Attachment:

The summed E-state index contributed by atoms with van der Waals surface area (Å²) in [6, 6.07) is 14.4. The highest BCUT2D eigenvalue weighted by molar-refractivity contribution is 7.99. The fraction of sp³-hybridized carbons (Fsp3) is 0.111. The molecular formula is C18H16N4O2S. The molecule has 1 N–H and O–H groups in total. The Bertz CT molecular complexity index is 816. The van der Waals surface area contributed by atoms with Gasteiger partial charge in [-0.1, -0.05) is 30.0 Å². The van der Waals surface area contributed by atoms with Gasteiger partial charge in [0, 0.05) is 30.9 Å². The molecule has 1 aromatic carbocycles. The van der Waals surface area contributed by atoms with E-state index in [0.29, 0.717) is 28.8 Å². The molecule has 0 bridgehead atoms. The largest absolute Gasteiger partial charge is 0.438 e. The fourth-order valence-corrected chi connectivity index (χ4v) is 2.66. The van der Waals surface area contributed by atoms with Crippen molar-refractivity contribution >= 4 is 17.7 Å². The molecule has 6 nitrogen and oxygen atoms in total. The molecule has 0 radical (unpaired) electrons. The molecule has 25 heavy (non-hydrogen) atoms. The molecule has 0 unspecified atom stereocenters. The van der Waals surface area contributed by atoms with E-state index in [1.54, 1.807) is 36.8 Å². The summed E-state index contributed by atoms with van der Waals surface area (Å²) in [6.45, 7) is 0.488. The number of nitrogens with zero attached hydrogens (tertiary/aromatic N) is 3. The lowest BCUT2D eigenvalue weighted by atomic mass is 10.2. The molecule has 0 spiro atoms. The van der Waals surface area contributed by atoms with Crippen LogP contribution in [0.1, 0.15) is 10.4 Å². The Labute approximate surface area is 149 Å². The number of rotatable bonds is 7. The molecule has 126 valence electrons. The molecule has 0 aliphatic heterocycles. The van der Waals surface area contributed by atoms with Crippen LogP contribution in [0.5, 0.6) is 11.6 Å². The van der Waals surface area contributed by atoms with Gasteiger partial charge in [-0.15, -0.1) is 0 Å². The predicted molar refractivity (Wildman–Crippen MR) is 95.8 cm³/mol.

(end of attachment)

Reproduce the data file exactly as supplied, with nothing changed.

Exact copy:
The summed E-state index contributed by atoms with van der Waals surface area (Å²) in [6, 6.07) is 14.4. The highest BCUT2D eigenvalue weighted by molar-refractivity contribution is 7.99. The fraction of sp³-hybridized carbons (Fsp3) is 0.111. The molecular formula is C18H16N4O2S. The molecule has 1 N–H and O–H groups in total. The Bertz CT molecular complexity index is 816. The van der Waals surface area contributed by atoms with Gasteiger partial charge in [-0.1, -0.05) is 30.0 Å². The van der Waals surface area contributed by atoms with Gasteiger partial charge in [0, 0.05) is 30.9 Å². The molecule has 1 aromatic carbocycles. The van der Waals surface area contributed by atoms with E-state index in [0.29, 0.717) is 28.8 Å². The molecule has 0 bridgehead atoms. The largest absolute Gasteiger partial charge is 0.438 e. The fourth-order valence-corrected chi connectivity index (χ4v) is 2.66. The van der Waals surface area contributed by atoms with Crippen molar-refractivity contribution >= 4 is 17.7 Å². The molecule has 6 nitrogen and oxygen atoms in total. The molecule has 0 radical (unpaired) electrons. The molecule has 25 heavy (non-hydrogen) atoms. The molecule has 0 unspecified atom stereocenters. The van der Waals surface area contributed by atoms with E-state index in [1.54, 1.807) is 36.8 Å². The summed E-state index contributed by atoms with van der Waals surface area (Å²) in [6.45, 7) is 0.488. The number of nitrogens with zero attached hydrogens (tertiary/aromatic N) is 3. The lowest BCUT2D eigenvalue weighted by atomic mass is 10.2. The molecule has 0 spiro atoms. The van der Waals surface area contributed by atoms with Crippen LogP contribution in [0.1, 0.15) is 10.4 Å². The Labute approximate surface area is 149 Å². The number of rotatable bonds is 7. The molecule has 126 valence electrons. The molecule has 0 aliphatic heterocycles. The van der Waals surface area contributed by atoms with Crippen LogP contribution in [0.5, 0.6) is 11.6 Å². The van der Waals surface area contributed by atoms with Gasteiger partial charge in [-0.15, -0.1) is 0 Å². The predicted molar refractivity (Wildman–Crippen MR) is 95.8 cm³/mol.